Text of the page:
Jaguar's Global Brand Director announced the cancellation of production due to the ongoing global economic crisis, as the carmaker considered that " it seems the wrong time to launch an £800,000 to £1 million supercar." The company expects to take advantage of part of the investment in the C-X75 development by using the the C-X75 technology in future Jaguars.
The C-X75 was first revealed as a concept at the Paris motor show in 2010. Its hybrid drivetrain included a pair of gas turbines to power the car once charge from the four electric motors, one mounted at each wheel, had expired.
In May 2011 Jaguar confirmed the C-X75, which features the firm's first bonded carbonfibre chassis using Williams F1 expertise, had been signed off for production, albeit without the gas turbines.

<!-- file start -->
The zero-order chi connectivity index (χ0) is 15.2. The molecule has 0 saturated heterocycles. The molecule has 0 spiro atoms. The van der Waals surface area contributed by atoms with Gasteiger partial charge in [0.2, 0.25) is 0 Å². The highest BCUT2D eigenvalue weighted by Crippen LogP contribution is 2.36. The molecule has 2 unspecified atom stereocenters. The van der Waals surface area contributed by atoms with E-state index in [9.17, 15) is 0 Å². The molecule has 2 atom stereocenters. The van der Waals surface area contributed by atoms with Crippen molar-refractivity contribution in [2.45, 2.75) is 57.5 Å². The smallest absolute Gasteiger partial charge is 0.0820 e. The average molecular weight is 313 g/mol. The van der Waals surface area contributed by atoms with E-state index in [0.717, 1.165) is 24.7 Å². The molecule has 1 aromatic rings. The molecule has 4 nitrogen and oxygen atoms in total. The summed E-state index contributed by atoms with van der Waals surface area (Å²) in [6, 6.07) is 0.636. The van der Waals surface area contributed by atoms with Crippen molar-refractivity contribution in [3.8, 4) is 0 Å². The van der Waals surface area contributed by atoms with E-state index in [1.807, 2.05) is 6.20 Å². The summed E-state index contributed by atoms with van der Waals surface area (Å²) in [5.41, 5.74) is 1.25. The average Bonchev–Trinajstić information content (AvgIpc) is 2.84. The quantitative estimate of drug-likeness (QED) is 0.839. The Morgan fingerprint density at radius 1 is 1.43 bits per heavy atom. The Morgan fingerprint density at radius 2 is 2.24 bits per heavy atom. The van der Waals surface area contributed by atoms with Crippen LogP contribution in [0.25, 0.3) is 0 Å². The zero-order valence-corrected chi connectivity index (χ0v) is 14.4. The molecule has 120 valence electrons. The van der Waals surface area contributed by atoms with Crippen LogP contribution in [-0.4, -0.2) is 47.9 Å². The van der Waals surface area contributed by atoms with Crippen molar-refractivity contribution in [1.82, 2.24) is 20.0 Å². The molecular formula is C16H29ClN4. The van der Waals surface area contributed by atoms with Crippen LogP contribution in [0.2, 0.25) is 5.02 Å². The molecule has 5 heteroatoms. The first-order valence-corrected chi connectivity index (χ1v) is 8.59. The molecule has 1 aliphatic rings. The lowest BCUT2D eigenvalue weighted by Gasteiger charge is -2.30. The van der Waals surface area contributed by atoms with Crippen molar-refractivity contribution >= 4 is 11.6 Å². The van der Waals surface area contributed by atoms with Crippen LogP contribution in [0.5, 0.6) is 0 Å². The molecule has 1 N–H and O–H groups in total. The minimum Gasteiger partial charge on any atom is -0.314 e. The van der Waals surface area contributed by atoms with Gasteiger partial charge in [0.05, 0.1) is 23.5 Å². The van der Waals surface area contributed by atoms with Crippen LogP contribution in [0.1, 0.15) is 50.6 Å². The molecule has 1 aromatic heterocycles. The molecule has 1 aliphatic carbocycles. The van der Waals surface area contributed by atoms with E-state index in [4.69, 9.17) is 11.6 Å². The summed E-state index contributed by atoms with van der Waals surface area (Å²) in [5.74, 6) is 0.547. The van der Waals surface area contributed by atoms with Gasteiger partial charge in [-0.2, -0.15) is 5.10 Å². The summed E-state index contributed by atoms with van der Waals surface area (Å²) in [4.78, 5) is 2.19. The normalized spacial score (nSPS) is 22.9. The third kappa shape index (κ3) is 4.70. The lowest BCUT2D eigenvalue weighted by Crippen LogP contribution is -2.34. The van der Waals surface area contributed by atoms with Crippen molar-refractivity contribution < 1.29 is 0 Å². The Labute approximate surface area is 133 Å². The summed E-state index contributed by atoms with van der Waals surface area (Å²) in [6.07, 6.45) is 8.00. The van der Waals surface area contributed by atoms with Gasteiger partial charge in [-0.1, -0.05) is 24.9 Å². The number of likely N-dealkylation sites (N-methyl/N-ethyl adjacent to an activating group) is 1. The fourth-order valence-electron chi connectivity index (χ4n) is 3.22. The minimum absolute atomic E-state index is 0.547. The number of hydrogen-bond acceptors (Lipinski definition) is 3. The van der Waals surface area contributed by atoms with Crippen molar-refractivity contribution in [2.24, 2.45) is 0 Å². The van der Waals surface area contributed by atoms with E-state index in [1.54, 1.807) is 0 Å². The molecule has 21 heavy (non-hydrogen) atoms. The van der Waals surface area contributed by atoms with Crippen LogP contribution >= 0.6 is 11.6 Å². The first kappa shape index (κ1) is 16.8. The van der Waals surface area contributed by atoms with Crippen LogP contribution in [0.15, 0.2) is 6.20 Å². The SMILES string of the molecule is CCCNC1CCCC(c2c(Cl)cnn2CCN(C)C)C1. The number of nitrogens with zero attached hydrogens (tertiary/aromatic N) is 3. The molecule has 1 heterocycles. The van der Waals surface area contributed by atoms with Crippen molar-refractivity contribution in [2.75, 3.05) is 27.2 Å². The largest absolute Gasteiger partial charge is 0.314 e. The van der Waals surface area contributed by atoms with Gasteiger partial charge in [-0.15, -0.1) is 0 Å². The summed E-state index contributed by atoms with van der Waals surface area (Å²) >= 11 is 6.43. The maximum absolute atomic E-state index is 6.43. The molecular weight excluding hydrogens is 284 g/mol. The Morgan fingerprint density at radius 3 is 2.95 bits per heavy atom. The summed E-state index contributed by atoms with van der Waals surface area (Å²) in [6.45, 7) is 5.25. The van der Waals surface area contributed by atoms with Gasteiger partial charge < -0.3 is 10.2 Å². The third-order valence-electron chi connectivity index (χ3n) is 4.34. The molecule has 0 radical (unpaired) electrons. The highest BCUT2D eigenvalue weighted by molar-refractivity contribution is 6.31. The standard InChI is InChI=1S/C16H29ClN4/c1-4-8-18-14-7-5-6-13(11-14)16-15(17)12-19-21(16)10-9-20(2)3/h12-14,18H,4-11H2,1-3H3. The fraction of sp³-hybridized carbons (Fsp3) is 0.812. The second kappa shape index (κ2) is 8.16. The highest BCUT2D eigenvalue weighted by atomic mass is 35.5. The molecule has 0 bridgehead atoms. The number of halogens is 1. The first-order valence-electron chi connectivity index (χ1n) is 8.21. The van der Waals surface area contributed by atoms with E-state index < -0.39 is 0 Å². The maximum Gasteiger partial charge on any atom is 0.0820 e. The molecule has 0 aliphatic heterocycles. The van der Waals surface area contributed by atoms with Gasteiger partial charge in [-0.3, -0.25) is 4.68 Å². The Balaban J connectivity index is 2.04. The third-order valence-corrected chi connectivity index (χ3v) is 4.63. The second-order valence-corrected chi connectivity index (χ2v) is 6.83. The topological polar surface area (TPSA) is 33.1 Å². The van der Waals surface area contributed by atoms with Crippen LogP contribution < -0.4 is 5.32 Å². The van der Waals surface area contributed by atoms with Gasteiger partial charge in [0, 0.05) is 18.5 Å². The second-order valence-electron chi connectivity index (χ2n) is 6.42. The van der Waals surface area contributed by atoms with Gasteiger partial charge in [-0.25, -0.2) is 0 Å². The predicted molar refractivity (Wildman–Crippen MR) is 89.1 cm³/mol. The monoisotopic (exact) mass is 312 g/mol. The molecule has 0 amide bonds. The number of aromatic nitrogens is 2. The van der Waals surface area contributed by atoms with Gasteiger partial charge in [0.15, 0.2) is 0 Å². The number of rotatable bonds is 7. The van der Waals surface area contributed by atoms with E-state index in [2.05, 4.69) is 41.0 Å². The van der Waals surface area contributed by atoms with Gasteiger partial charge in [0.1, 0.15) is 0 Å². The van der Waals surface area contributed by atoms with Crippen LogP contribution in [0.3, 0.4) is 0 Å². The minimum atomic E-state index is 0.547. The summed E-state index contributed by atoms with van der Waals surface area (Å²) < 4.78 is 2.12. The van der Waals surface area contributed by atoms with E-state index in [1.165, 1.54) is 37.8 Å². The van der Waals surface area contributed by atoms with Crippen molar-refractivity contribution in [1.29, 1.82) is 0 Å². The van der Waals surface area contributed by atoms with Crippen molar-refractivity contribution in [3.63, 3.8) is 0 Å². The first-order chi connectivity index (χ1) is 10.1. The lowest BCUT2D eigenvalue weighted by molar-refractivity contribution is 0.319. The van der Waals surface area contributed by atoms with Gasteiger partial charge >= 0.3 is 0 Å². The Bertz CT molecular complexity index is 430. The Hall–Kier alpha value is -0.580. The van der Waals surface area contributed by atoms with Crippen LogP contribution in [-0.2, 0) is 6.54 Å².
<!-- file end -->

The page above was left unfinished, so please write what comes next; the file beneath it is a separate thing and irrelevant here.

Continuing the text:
The original drivetrain had been replaced with a turbocharged/supercharged 1.6-litre petrol engine and two electric motors, mounted at either end of the car, driving transaxles and powered by a liquid/air-cooled battery pack.
The combined power figure of the hybrid drivetrain was 888bhp and combined torque 590lb ft. The C-X75 could crack 0-60mph in 2.8sec and promised 0-100mph in less than 6.0sec. An all-electric range of 60 miles was quoted.
Jaguar announced its decision to continue working on five prototypes to be developed until May 2013. Up to three of these will then be sold at auction, while one will go into a future Jaguar museum, and the other will be kept by Jaguar for running demonstrations